In 1991, the then Minister of Aviation allegedly at the foyer of Hyatt Regency in Jeddah stunned FCAA CEO the Director of Airworthiness and Standard, when he told them that he had given clearance to Hold Trade Airline, one of Nigerian’s Hajj Operators, to use a Canadian registered DC8 for Hajj operations.  The FCAA CEO was said to have raised issues of FCAA having not certified the airworthiness of the aircraft but got the retort “what other certification do you require”?  That aircraft during that operation lost its tyres on take-off, retracted its bare hot nose wheel into its hole close to a hydraulic laden compartment, thus igniting fire.  By now, it was airborne and passengers were reportedly falling out of the aircraft and in seconds, the aircraft turned into a flying inferno before crashing, killing all the 262 pilgrims and the crew.

In the period between 1995 and 2006, there were at least 26 extensions of overdue maintenance, and reversal, by external forces, of groundings due to safety concerns by NCAA.

Two classic cases of this period include:

The issuance of an AOC by NCAA to a non-existent airline called ‘Air Nigeria’ in response to ministerial directive in 2002.  This never-heard-of-before professional goof was condemned by ICAO.

The next was the Presidential pronouncement grounding operations of Sososliso and Chanchangi in the aftermath of the Sosoliso, Bellview and ADC fatal crashes of 2005/2006.  The President’s action was, acceptably politically expedient but technically incompetent and an unwarranted interference in safety regulation.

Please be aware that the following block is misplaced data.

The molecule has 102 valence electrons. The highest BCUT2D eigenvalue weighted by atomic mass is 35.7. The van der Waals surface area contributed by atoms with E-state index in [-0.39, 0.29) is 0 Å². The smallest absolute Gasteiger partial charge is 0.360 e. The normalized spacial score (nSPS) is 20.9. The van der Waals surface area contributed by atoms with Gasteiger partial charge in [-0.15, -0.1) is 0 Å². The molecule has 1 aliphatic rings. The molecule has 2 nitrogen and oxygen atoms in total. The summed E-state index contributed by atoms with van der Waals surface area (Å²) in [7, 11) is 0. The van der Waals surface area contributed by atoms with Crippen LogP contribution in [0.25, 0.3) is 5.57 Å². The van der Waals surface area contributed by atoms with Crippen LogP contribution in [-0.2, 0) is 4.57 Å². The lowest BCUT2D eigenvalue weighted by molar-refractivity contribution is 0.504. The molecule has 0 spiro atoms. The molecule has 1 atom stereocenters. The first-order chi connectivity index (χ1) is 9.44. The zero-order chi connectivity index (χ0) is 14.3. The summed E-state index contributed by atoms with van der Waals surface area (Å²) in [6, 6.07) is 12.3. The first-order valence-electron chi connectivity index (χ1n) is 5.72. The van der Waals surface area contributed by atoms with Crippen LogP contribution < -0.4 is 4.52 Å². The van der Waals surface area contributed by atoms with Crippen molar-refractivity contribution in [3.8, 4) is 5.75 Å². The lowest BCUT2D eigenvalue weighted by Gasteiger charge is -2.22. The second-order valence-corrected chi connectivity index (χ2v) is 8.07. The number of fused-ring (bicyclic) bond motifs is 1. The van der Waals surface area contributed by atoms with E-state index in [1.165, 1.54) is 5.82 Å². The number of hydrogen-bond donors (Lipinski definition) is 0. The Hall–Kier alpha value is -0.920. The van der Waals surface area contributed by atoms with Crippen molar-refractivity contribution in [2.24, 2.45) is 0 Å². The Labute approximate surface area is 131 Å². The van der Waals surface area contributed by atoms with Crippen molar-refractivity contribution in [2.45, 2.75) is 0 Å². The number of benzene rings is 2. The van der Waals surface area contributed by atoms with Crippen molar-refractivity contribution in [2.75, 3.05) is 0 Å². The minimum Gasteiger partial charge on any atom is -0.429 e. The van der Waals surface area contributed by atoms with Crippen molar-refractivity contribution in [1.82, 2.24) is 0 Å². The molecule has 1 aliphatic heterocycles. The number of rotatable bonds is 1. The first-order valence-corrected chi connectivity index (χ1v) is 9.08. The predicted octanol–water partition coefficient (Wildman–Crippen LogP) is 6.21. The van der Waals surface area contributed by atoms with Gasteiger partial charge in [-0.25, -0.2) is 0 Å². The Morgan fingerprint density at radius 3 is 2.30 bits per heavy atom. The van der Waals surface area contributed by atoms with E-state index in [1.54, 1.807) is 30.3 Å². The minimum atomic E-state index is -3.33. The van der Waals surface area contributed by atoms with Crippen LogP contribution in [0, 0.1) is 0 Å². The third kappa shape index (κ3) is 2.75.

The regulatory function suffered one of its greatest violence in 1995 when the then Minister of Aviation, a serving air force officer, Air Cdr. Nsikak Eduok, stunned aviation stakeholders with his reform.  Eduok said that he had carried out global studies and consultations which convinced him that the concept of “Autonomous Airport System” was the best for Nigeria.  To achieve this new fangled nebulous concept, the Minister wound up the young FCAA, transferred its airspace management schedule to the then NAA (Nigeria Airport Authority), which he re-christened FAAN (Federal Airports Authority of Nigeria).  In the place of the two regulatory arms of FCAA: Safety and Economic, Eduok created two Directorates – DSRAM and DERAM, which he put directly in the Ministry of Aviation.  Thus, Eduok’s reform took the industry ten years back to the dying days of the post-colonial regulatory period.  This reform which we have code-named “Eduokian Legacy” has remained the most regressive step in the annals of our civil aviation regulation development.